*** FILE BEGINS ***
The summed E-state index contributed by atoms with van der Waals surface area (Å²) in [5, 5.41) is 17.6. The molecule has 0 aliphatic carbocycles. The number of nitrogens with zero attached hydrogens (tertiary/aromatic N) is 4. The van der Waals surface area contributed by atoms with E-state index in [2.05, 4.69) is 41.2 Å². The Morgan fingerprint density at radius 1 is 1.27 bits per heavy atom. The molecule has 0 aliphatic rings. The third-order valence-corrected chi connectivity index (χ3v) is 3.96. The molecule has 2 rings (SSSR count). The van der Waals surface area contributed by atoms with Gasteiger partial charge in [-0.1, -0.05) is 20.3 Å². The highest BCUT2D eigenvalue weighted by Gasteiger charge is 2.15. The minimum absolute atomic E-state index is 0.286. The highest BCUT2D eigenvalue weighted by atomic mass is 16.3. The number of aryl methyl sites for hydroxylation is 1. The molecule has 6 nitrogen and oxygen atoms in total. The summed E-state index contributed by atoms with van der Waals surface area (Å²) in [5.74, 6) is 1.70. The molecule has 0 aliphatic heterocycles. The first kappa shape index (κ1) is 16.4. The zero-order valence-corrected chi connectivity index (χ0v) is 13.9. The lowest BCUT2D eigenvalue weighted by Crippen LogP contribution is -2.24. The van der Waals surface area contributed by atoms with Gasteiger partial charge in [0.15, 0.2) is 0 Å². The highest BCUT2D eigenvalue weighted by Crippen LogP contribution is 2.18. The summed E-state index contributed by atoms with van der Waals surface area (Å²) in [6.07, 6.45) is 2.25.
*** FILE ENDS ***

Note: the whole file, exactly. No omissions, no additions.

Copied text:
The summed E-state index contributed by atoms with van der Waals surface area (Å²) in [5, 5.41) is 17.6. The molecule has 0 aliphatic carbocycles. The number of nitrogens with zero attached hydrogens (tertiary/aromatic N) is 4. The van der Waals surface area contributed by atoms with E-state index in [2.05, 4.69) is 41.2 Å². The Morgan fingerprint density at radius 1 is 1.27 bits per heavy atom. The molecule has 0 aliphatic rings. The third-order valence-corrected chi connectivity index (χ3v) is 3.96. The molecule has 2 rings (SSSR count). The van der Waals surface area contributed by atoms with Gasteiger partial charge in [-0.1, -0.05) is 20.3 Å². The highest BCUT2D eigenvalue weighted by Gasteiger charge is 2.15. The minimum absolute atomic E-state index is 0.286. The highest BCUT2D eigenvalue weighted by atomic mass is 16.3. The number of aryl methyl sites for hydroxylation is 1. The molecule has 6 nitrogen and oxygen atoms in total. The summed E-state index contributed by atoms with van der Waals surface area (Å²) in [5.74, 6) is 1.70. The molecule has 0 aliphatic heterocycles. The first kappa shape index (κ1) is 16.4. The zero-order valence-corrected chi connectivity index (χ0v) is 13.9. The lowest BCUT2D eigenvalue weighted by Crippen LogP contribution is -2.24. The van der Waals surface area contributed by atoms with Gasteiger partial charge in [0.15, 0.2) is 0 Å². The highest BCUT2D eigenvalue weighted by Crippen LogP contribution is 2.18. The summed E-state index contributed by atoms with van der Waals surface area (Å²) in [6.07, 6.45) is 2.25.